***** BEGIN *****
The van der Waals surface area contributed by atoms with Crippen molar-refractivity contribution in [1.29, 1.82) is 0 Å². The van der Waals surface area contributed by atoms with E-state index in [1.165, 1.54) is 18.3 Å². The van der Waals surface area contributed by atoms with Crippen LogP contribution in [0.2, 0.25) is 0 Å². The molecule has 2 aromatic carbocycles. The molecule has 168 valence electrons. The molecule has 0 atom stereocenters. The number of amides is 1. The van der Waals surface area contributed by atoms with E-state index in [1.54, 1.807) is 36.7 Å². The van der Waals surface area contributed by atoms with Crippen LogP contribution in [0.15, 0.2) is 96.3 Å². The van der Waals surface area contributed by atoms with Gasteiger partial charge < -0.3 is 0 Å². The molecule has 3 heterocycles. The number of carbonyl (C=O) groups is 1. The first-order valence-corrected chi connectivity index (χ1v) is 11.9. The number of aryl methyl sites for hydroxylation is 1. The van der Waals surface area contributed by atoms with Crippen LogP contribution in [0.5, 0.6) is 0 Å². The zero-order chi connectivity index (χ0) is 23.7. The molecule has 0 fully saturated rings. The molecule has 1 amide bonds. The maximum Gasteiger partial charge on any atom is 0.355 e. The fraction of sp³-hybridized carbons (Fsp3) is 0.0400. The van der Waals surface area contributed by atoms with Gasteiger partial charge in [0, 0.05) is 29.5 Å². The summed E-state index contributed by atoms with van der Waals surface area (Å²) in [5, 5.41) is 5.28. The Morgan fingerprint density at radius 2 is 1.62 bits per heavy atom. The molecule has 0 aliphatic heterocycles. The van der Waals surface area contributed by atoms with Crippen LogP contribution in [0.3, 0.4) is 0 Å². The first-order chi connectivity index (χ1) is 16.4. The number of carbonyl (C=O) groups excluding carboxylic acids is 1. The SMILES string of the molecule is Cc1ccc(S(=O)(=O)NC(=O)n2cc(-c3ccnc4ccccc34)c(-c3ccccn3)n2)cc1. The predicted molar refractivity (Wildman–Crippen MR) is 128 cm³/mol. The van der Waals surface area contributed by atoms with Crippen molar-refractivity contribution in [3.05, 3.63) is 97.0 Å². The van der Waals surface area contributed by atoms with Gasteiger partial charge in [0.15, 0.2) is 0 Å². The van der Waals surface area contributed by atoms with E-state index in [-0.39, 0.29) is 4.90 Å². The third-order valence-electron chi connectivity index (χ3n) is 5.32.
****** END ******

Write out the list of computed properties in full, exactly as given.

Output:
The van der Waals surface area contributed by atoms with Crippen molar-refractivity contribution in [1.29, 1.82) is 0 Å². The van der Waals surface area contributed by atoms with E-state index in [1.165, 1.54) is 18.3 Å². The van der Waals surface area contributed by atoms with Crippen LogP contribution in [0.2, 0.25) is 0 Å². The molecule has 2 aromatic carbocycles. The molecule has 168 valence electrons. The molecule has 0 atom stereocenters. The number of amides is 1. The van der Waals surface area contributed by atoms with E-state index in [1.54, 1.807) is 36.7 Å². The van der Waals surface area contributed by atoms with Crippen LogP contribution in [0.15, 0.2) is 96.3 Å². The van der Waals surface area contributed by atoms with Gasteiger partial charge < -0.3 is 0 Å². The molecule has 3 heterocycles. The number of carbonyl (C=O) groups is 1. The first-order valence-corrected chi connectivity index (χ1v) is 11.9. The number of aryl methyl sites for hydroxylation is 1. The van der Waals surface area contributed by atoms with Crippen LogP contribution in [0.5, 0.6) is 0 Å². The zero-order chi connectivity index (χ0) is 23.7. The molecule has 0 fully saturated rings. The molecule has 1 amide bonds. The maximum Gasteiger partial charge on any atom is 0.355 e. The fraction of sp³-hybridized carbons (Fsp3) is 0.0400. The van der Waals surface area contributed by atoms with Gasteiger partial charge in [0, 0.05) is 29.5 Å². The summed E-state index contributed by atoms with van der Waals surface area (Å²) in [5, 5.41) is 5.28. The Morgan fingerprint density at radius 2 is 1.62 bits per heavy atom. The molecule has 0 aliphatic heterocycles. The van der Waals surface area contributed by atoms with Crippen LogP contribution in [0.3, 0.4) is 0 Å². The first-order chi connectivity index (χ1) is 16.4. The number of carbonyl (C=O) groups excluding carboxylic acids is 1. The SMILES string of the molecule is Cc1ccc(S(=O)(=O)NC(=O)n2cc(-c3ccnc4ccccc34)c(-c3ccccn3)n2)cc1. The predicted molar refractivity (Wildman–Crippen MR) is 128 cm³/mol. The van der Waals surface area contributed by atoms with Crippen molar-refractivity contribution in [3.05, 3.63) is 97.0 Å². The van der Waals surface area contributed by atoms with Gasteiger partial charge in [0.15, 0.2) is 0 Å². The van der Waals surface area contributed by atoms with E-state index in [-0.39, 0.29) is 4.90 Å². The third-order valence-electron chi connectivity index (χ3n) is 5.32.